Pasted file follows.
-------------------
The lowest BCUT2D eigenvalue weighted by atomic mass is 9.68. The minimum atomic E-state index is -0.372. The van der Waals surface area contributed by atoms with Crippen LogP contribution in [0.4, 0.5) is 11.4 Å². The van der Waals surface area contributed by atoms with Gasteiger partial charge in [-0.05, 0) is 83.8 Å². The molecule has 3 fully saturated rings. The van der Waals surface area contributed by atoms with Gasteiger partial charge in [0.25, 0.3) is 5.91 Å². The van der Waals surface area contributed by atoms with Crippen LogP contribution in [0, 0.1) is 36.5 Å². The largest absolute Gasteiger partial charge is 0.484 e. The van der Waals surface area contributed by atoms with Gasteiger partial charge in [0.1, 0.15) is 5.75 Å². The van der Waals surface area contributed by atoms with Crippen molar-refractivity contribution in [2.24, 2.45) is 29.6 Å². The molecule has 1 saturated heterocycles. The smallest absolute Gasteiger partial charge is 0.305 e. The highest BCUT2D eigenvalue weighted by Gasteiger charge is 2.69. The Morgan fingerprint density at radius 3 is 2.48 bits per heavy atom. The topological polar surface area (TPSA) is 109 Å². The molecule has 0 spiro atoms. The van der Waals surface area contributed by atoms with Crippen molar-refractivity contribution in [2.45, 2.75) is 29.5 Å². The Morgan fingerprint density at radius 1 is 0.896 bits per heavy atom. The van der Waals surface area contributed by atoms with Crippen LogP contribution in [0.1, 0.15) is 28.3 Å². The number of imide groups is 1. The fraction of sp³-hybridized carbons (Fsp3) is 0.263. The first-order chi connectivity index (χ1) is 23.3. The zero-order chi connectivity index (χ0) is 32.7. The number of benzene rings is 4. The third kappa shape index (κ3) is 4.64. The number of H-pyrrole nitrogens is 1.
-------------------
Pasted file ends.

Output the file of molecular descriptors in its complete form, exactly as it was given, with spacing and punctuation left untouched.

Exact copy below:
The lowest BCUT2D eigenvalue weighted by atomic mass is 9.68. The minimum atomic E-state index is -0.372. The van der Waals surface area contributed by atoms with Crippen LogP contribution in [0.4, 0.5) is 11.4 Å². The van der Waals surface area contributed by atoms with Gasteiger partial charge in [-0.05, 0) is 83.8 Å². The molecule has 3 fully saturated rings. The van der Waals surface area contributed by atoms with Gasteiger partial charge in [0.25, 0.3) is 5.91 Å². The van der Waals surface area contributed by atoms with Crippen LogP contribution in [0, 0.1) is 36.5 Å². The largest absolute Gasteiger partial charge is 0.484 e. The van der Waals surface area contributed by atoms with Gasteiger partial charge in [0.1, 0.15) is 5.75 Å². The van der Waals surface area contributed by atoms with Crippen molar-refractivity contribution in [2.24, 2.45) is 29.6 Å². The molecule has 1 saturated heterocycles. The smallest absolute Gasteiger partial charge is 0.305 e. The highest BCUT2D eigenvalue weighted by Gasteiger charge is 2.69. The Morgan fingerprint density at radius 3 is 2.48 bits per heavy atom. The topological polar surface area (TPSA) is 109 Å². The molecule has 0 spiro atoms. The van der Waals surface area contributed by atoms with Crippen molar-refractivity contribution in [2.45, 2.75) is 29.5 Å². The Morgan fingerprint density at radius 1 is 0.896 bits per heavy atom. The van der Waals surface area contributed by atoms with Crippen LogP contribution in [0.1, 0.15) is 28.3 Å². The number of imide groups is 1. The fraction of sp³-hybridized carbons (Fsp3) is 0.263. The first-order chi connectivity index (χ1) is 23.3. The zero-order chi connectivity index (χ0) is 32.7. The number of benzene rings is 4. The third kappa shape index (κ3) is 4.64. The number of H-pyrrole nitrogens is 1.